How VHS Tapes Invented On-Demand Everything

August 30, 1983 -- models pose with VHS releases from Embassy Home Video Entertainment, touting a promotion via the UK's Sun newspaper. (Photo by Russell McPhedran/Fairfax Media via Getty Images).

In the late 1970s, a revolution in home entertainment occurred, contained in a black plastic box: the VHS tape. Before VHS, viewers had almost no way of watching what they wanted, when they wanted. Today we call it "on demand" and it seems a fundamental right of entertainment, but that was hardly the case back when videocassette recorders (VCRs) were new and rare technology. The VCR -- usually a VHS model, though the Betamax format tried to compete -- allowed viewers to tape shows broadcast on TV (over the airwaves, and later on cable networks), and video stores allowed customers to rent movies for a few bucks a night. Before long, no TV stand was complete without a VCR and stacks of VHS tapes in bulky plastic cases or battered cardboard sleeves. Was the picture quality great? No. Was it a pain to rewind the tapes? Sure it was. But the alternative to watching your favorite movie when you wanted to was -- not watching it at all.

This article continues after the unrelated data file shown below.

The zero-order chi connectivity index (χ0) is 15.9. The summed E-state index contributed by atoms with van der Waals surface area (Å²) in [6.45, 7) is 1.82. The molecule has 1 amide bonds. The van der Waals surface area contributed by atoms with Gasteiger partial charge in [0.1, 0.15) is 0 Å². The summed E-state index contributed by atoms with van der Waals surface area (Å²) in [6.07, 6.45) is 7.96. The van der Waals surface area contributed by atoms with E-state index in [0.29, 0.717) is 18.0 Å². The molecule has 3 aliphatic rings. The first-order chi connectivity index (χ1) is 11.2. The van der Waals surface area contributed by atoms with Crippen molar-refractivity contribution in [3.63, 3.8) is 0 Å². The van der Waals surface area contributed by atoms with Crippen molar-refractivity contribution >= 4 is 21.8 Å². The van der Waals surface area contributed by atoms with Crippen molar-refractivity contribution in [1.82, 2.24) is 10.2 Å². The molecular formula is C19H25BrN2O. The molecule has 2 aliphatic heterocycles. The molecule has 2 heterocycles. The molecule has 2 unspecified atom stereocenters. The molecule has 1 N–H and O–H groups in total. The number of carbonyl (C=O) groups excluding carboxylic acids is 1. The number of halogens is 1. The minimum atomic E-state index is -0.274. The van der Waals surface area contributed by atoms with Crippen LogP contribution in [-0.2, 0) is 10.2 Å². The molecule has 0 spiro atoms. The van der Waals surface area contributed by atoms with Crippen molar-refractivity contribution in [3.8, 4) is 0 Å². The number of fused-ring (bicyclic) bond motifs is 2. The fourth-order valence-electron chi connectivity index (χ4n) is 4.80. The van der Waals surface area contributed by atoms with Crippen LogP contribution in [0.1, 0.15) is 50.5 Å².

VCRs and Beta or VHS tapes weren't only about movies -- no more waking up at 6 AM to see the local yoga show on PBS! With a VHS tape of a workout, those who needed exercise could watch Jane Fonda or Denise Austin when it was convenient for them.

Netflix and other streaming services have offered vast technological improvements. But their essential premise, and promise to viewers, was established 40 years ago: What you want to watch, then you want to watch it. Before, viewers suffered under the tyranny of network programming -- which served up what they wanted you to watch, when they wanted you to watch it.

Next time you fire up your favorite streaming service, thank the old, outdated, and bulky technology that is its great-great-great grandfather: the VCR and the VHS tape.